The oakwoods in the ancient kingdom of Meirionnydd in north west Wales are as globally important, and as vulnerable as, some tropical rainforests.
Those are the findings of an 18-month project to survey the area by a team of scientists led by the conservation charity Plantlife.
They found rare populations of mosses, liverworts and lichens that are of national, and international, importance.
Significant proportions of the European, and global, populations of many species are found here
For one species of barnacle lichen (Thelotrema petractoides) it was the first time it had been recorded in Wales.
The woodlands cover an extensive area east of the Snowdonia National Park. They are dominated by sessile oak trees, but also ash, lime, hazel, birch and alder.
This temperate rainforest habitat – part of the so-called Celtic Rainforest – is designated as an Important Plant Area and Special Area for Conservation.
According to Dave Lamacraft, a lower plant and fungi officer for Plantlife, this means they have been identified as being of the "highest botanical importance".
Like other woodlands in the western extremities of Britain and Ireland, the climate is influenced by the proximity to the Atlantic Ocean, making it warm and wet – a 'temperate rainforest'.
"Globally there is much less temperate rainforest than there is tropical rainforest," he said.
It is only found in a handful of locations across the globe, including North America, southern Chile and Japan.
"Thanks to the climate and a long continuity of woodland cover and management in the area, Britain and Ireland's temperate rainforest is home to many species of moss, liverwort and lichen.
"Significant proportions of the European, and global, populations of many species are found here," Lamacraft told BBC Earth.
Among the most important and exciting discoveries they made were lichens.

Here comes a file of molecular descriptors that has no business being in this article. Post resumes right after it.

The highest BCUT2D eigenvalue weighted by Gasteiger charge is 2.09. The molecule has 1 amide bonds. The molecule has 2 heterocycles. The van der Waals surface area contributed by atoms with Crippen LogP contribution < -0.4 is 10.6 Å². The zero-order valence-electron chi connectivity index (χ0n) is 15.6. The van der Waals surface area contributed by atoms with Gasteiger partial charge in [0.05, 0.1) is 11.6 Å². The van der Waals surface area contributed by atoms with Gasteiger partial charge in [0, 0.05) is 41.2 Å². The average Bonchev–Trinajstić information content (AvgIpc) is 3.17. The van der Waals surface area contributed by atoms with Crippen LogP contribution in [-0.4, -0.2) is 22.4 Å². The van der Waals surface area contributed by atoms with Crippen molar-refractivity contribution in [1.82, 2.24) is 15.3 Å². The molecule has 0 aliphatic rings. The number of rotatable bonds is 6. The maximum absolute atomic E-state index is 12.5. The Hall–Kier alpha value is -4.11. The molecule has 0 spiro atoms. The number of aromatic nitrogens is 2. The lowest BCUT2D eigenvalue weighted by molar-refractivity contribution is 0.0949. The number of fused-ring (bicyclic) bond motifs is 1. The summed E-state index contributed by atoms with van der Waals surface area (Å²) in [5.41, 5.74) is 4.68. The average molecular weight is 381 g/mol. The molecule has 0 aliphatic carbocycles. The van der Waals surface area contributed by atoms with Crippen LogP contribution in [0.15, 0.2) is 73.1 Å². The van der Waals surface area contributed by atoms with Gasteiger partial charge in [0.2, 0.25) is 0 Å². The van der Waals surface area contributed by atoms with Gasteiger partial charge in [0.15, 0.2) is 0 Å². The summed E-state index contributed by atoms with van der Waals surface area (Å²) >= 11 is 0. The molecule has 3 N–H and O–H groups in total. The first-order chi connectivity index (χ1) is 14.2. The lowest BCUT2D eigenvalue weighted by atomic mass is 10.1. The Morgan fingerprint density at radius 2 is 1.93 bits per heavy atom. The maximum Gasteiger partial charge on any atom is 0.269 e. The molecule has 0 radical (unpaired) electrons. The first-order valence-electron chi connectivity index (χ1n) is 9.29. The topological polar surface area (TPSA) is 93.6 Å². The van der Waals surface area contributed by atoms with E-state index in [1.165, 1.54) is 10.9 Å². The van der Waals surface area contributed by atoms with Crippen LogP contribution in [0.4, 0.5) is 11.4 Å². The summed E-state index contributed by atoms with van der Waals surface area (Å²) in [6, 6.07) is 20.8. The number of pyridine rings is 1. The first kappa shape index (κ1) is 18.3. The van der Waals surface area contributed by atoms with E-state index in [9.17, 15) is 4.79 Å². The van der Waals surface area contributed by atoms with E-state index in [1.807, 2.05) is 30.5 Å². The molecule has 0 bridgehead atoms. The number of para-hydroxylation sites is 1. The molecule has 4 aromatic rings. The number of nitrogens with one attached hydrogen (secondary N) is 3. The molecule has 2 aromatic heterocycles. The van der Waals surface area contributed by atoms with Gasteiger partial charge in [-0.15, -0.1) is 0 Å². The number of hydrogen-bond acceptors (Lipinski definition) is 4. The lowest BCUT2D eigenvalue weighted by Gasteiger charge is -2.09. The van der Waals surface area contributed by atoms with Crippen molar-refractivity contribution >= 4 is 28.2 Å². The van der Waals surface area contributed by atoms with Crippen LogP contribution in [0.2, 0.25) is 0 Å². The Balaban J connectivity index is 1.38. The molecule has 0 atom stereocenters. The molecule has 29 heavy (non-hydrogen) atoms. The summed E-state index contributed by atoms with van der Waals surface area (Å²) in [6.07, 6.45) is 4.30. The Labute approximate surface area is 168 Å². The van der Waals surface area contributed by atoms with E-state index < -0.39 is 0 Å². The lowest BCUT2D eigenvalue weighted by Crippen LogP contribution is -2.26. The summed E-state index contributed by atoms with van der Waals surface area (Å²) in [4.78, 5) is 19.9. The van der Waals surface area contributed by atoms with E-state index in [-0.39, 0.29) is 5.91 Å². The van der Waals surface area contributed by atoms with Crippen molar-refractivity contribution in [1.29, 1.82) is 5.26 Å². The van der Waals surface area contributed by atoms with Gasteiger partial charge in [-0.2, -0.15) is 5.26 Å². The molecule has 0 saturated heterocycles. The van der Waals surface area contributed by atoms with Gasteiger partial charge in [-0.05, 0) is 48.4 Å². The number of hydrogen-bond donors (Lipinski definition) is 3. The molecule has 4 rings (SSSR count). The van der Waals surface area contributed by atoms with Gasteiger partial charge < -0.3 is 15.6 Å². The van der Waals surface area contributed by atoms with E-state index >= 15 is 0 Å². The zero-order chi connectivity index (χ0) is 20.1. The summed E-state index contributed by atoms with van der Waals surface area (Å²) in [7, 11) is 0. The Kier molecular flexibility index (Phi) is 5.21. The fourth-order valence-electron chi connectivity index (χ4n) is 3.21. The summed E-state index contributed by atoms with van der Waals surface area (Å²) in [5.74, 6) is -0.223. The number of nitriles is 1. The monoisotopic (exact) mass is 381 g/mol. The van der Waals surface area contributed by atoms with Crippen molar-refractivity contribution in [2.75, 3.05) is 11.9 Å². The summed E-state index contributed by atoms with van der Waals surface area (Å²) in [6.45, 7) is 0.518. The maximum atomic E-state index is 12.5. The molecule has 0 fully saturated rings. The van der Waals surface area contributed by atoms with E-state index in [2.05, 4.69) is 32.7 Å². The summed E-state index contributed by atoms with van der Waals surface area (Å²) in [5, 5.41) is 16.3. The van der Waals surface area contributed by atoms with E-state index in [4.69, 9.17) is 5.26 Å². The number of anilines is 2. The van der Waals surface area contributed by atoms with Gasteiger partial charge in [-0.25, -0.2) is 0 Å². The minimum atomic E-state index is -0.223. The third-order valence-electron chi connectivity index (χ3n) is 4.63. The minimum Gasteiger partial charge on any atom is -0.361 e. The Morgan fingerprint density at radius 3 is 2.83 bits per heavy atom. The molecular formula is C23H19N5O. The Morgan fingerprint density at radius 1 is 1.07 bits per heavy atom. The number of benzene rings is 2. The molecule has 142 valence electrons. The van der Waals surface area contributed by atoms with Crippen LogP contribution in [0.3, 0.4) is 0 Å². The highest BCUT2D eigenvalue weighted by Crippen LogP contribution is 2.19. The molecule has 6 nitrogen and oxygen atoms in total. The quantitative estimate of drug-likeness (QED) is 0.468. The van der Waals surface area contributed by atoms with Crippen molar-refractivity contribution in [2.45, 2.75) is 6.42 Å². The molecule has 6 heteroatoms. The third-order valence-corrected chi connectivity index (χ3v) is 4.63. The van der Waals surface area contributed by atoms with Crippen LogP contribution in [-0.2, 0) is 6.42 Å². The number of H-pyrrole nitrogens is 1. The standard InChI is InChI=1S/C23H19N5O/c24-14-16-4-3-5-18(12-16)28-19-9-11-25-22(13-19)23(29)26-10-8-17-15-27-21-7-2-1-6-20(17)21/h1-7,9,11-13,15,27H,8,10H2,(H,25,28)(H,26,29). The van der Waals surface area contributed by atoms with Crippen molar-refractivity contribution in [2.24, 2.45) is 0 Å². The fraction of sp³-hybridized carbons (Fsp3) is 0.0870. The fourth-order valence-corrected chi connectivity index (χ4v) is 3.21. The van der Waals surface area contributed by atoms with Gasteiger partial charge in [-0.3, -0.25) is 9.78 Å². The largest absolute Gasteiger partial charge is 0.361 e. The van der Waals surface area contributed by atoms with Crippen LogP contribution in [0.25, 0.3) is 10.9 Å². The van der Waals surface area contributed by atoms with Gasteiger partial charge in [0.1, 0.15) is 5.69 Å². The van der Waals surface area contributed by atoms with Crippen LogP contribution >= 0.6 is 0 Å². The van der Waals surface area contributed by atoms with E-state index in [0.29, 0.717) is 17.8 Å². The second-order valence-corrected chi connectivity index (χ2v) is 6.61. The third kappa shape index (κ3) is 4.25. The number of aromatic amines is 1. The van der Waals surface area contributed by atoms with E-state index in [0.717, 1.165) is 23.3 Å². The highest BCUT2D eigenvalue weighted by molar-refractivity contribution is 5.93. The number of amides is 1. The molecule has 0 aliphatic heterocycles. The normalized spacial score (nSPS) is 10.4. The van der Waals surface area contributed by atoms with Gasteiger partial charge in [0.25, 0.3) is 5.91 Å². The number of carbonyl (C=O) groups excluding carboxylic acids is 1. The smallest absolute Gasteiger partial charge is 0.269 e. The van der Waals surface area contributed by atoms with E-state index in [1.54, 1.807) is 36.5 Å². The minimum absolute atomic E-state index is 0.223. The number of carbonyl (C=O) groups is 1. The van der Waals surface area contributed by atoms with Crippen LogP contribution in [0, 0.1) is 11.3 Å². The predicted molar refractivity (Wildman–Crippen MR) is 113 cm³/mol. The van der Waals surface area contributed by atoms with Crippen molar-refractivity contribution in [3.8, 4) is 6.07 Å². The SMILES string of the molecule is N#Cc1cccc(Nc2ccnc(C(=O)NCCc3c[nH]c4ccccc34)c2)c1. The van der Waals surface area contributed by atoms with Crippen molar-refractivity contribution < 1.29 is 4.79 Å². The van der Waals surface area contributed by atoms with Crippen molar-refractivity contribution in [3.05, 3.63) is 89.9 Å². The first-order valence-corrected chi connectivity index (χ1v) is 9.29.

Lichens are fascinating organisms consisting of two or more partners (a fungus and an alga or a cynobacterium) living symbiotically, that is they all benefit from the partnership.
Lichens take in nutrients from the atmosphere and help feed the forest ecosystem
They are important indicators about the health of our environment.
The team found more colonies of the blackberries-in-custard lichen, first discovered in 2005, making this woodland its only known Welsh site.
This internationally rare species is named because the flask-shaped fruiting bodies (perithecia) grow in blackberry-like clusters and the vegetative body (thallus) can be yellowish like custard.
An even more important find was the rare barnacle lichen Thelotrema petractoides, which has never before been recorded in Wales.
But that's not all, according to Lamacraft.
"The prostrate signal moss is a rare species in Western Europe, found in less than 10 locations in Britain, all of these are in the Meirionnydd Oakwoods," he added.
“The discovery of these new species is a significant find, and highlights the importance of this area of woodland as a rich habitat, home to a diverse range of plants, mosses and lichens,” said Sam Bosanquet, moss and lichen ecologist from Natural Resources Wales.
“Mosses soak up rain, prevent erosion and reduce soil run-off into rivers, and lichens take in nutrients from the atmosphere and help feed the forest ecosystem,” he explained.
The project has confirmed how globally important these pristine woodlands are as a habitat.
But their future is uncertain: they are vulnerable to the effects of climate change, from a lack of grazing that keeps the canopy open and by being overrun by invasive rhododendron plants.
Take part in a week of wildlife-themed events all over Wales during Wales Biodiversity Week, which runs from the 6 - 14 June.
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